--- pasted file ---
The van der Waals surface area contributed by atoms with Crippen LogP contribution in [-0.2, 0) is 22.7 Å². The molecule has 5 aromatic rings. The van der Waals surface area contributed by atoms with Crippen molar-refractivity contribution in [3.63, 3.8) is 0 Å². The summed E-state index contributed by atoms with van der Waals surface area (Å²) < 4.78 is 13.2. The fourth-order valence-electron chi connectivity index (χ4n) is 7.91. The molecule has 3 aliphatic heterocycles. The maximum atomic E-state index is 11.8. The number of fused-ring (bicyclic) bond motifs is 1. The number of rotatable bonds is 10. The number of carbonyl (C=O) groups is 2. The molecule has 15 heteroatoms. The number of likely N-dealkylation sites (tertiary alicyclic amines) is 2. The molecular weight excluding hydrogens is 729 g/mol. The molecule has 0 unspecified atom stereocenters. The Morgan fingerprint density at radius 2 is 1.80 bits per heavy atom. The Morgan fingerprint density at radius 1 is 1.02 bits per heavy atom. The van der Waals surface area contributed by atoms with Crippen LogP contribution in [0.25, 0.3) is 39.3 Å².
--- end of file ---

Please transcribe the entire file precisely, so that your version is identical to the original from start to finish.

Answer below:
The van der Waals surface area contributed by atoms with Crippen LogP contribution in [-0.2, 0) is 22.7 Å². The molecule has 5 aromatic rings. The van der Waals surface area contributed by atoms with Crippen molar-refractivity contribution in [3.63, 3.8) is 0 Å². The summed E-state index contributed by atoms with van der Waals surface area (Å²) < 4.78 is 13.2. The fourth-order valence-electron chi connectivity index (χ4n) is 7.91. The molecule has 3 aliphatic heterocycles. The maximum atomic E-state index is 11.8. The number of fused-ring (bicyclic) bond motifs is 1. The number of rotatable bonds is 10. The number of carbonyl (C=O) groups is 2. The molecule has 15 heteroatoms. The number of likely N-dealkylation sites (tertiary alicyclic amines) is 2. The molecular weight excluding hydrogens is 729 g/mol. The molecule has 0 unspecified atom stereocenters. The Morgan fingerprint density at radius 2 is 1.80 bits per heavy atom. The Morgan fingerprint density at radius 1 is 1.02 bits per heavy atom. The van der Waals surface area contributed by atoms with Crippen LogP contribution in [0.25, 0.3) is 39.3 Å².